In the next 30 minutes, we will show you how consumer communities can engage your organization with the consumer world. First, we’ll explain what we mean when talking about research communities. Followed by the key success factor, how we first engage our community members and secondly, the internal stakeholders of the company. And, we’ll illustrate this with 3 cases we’re currently doing for Heineken, Unilever and Heinz. Fourth, we want share a challenge for this kind of projects Finally, what the results are.
Before we explain what a research community is and what we mean with structural collaboration, let’s first explain a bit why it’s so valuable to collaborate with your customers. It is simple; we think that your customers are probably the most effective consultants you can hire. Why? 3 reasons; Your customers have a lot of knowledge about your brand. They have known your brand for their whole lives. And if you compare that to the brand managers; they are likely to switch jobs every 2 years. So, consumers are more loyal. Secondly, it’s about passion. To illustrate this, I’ll give you an example with a community we did for Ben & Jerry’s from Unilever. The members of this community were brand fans and very engaged with the brand. And thirdly, your customers are always right; they are the ones that always buy your brand and are responsible for generating sales. They don’t have an internal agenda or are involved in organizational politics. So, that’s why your customer is a key influencer in your processes which you need to involve in everything you do.
We involve these customers with the brand by means of setting up online research communities. What is such a community? The first definition of an MROC (in full: marketing research online community) was formulated by Forrester Research. It’s basically an online, closed platform, where you invite a larger group of participants for a longer period of time for qualitative research purposes. If you compare this to classic qual research, the 3 biggest differences are: - 1. that it’s closed; the platform is only accessible to the specific profiles you’ve recruited, so your secrets are safe- 2. second, a research community is setup with a larger group compared to a focus group; this results in idea clashes and richer discussions over time. - 3. third, in a research community you’re connected over a longer period. This leads to consecutive learning over time because you can built upon previous learnings and have a real connection with consumers. In addition, this flexible way of working also offers the opportunity to engage more internal stakeholders and colleagues with the community.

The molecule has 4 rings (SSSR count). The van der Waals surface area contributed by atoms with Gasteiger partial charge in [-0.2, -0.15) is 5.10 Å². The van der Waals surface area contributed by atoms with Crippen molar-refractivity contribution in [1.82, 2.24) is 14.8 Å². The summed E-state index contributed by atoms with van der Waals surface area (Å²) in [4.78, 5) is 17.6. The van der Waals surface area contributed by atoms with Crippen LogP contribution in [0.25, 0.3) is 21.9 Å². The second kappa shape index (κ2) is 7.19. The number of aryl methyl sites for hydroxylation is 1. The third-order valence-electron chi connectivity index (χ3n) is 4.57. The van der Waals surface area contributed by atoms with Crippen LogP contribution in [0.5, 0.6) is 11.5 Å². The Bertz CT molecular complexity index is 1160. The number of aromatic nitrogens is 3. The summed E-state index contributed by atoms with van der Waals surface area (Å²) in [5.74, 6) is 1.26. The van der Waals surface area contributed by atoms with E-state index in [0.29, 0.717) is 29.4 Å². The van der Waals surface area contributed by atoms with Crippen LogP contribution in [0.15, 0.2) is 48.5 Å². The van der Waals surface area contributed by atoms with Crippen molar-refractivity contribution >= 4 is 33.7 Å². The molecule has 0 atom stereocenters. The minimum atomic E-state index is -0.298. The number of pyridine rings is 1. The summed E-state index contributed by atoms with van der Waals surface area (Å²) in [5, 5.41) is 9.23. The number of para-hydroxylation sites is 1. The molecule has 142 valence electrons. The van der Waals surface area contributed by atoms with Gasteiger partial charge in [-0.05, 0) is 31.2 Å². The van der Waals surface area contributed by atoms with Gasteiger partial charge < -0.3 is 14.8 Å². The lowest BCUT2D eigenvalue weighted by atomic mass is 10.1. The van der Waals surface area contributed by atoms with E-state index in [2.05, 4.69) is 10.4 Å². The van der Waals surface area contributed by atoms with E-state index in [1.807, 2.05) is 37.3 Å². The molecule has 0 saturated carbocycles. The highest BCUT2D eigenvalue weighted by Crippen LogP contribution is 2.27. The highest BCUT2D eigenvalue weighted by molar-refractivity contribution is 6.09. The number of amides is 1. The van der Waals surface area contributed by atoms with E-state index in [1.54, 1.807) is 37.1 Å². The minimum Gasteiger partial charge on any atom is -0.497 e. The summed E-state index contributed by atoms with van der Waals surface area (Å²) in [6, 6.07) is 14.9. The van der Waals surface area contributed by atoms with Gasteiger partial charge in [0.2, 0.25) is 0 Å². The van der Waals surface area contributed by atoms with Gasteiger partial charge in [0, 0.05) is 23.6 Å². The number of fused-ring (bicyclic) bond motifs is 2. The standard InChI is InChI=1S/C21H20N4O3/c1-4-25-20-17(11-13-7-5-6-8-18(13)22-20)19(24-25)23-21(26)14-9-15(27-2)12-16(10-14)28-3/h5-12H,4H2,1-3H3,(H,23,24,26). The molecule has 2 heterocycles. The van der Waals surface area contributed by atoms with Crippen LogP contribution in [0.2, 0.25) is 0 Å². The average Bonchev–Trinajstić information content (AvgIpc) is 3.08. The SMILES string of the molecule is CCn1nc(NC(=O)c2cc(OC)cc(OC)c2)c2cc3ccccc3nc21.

So, now we know what a research community means….what makes a great research community? We identify 4 key ingredients;1. The profile of the participants: we work with people that are interested and interesting. This means that we only invite people that are engaged with either the brand of the community or the topic of the community. This makes them interesting for us and our clients because they have something to say. 2. We usually invite between 50 and 150 people for a community. This is based on research we did for the ‘optimal threads’ or discussions. We found out that when a thread generates 30 posts or reactions from members, we see a saturation occurring of on topic arguments. After that, all arguments are likely to already have been said, and we see an increase in off topic posts. We calculated that we need between 50-150 people to generate this 30 posts per thread. And, not by accident, this is the same amount as researcher Robert Dunbar has found when he was doing research on the maximum amount of social connections people can maintain. They also call this: the number of Dunbar. 3. In terms of objectives, we can setup a community for different purposes, ranging from an early stage of funnel ‘insighting’ to concept development, brand development, to the actual launch of the product or campaign and final phase ‘optimizing’ of the product, brand or campaign. 4. Based on the objectives, and type of questions you want to ask the community, we can setup a community for 3 weeks/months/ or even ongoing. Let’s take a closer look at these ongoing communities.
This approach enables stakeholders to observe real stories, emotions, photos and videos from participants, which creates awareness within the organization about new themes & trends. Next, we will show you how you can create this mind shift and confront a whole organization with the consumer world.